Employment Outlook for Lawyer Jobs in Canada
The labour market conditions (supply and demand) for lawyer careers in Canada are balanced. It’s expected that 39,200 lawyer jobs will become available from 2022-2031 and there will be enough job seekers to fill these roles, including new immigrants. The Government of Canada’s Job Bank is a valuable resource with key facts and figures about working as a lawyer in Canada. You’ll also find information about wages (national, provincial, and regional averages) job prospects, and a summary of labour market conditions.
Start Your Research with the NOC Code for Lawyer Jobs in Canada
To begin your research, you can refer to the National Occupational Classification (NOC) 41101 for Lawyers and Quebec notaries. Here you’ll get a profile and overview of the main duties, employment requirements, and other job titles that employers may advertise for. This is helpful to know when you begin your job search in Canada.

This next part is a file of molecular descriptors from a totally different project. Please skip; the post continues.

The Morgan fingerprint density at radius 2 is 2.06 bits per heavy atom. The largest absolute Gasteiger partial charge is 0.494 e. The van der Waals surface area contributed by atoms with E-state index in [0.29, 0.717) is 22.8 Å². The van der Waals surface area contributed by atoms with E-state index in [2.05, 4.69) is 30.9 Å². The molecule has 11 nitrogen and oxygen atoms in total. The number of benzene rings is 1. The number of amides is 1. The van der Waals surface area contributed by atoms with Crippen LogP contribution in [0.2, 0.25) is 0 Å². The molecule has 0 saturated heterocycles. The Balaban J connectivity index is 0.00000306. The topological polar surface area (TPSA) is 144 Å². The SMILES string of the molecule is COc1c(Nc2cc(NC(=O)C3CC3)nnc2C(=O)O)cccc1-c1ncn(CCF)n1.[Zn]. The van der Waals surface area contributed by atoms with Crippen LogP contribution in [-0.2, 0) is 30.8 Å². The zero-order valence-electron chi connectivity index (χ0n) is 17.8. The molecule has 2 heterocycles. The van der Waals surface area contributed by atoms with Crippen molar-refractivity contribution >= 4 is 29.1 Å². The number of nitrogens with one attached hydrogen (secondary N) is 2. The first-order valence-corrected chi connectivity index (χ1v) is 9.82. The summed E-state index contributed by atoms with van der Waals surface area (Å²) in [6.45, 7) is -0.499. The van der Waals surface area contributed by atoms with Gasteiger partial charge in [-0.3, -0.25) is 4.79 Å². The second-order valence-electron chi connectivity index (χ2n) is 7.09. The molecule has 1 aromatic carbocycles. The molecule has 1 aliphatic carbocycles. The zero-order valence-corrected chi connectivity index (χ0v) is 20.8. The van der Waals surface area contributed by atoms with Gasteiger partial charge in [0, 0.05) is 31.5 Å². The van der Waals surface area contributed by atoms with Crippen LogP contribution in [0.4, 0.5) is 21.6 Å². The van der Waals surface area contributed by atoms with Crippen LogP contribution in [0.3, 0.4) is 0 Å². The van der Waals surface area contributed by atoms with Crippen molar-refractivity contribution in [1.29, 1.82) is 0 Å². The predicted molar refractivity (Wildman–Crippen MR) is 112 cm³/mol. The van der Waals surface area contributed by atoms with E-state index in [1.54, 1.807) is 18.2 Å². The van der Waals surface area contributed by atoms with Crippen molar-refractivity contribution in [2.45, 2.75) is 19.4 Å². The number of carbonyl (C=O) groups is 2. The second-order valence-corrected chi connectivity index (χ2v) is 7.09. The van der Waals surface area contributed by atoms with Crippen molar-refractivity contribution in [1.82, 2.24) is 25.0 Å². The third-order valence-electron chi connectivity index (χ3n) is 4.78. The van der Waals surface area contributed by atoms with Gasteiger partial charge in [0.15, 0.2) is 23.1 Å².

Requirements to Become a Lawyer in Canada
Whether you are an internationally trained lawyer immigrating to Canada, a Canadian citizen who has obtained a legal education abroad, or even a prospective immigrant, the NCA will assess your qualifications. You can apply while still in your home country – your citizenship, nationality, and residency are not factors in the assessment process.
5 Steps to Accreditation as a Lawyer in Canada
1. Apply for a Certificate of Qualification
Submit your application to the NCA with the right documents and payment.
2. NCA Assessment
The NCA assesses each application on an individual basis, taking into account legal education and professional experience, and determines what further education is required.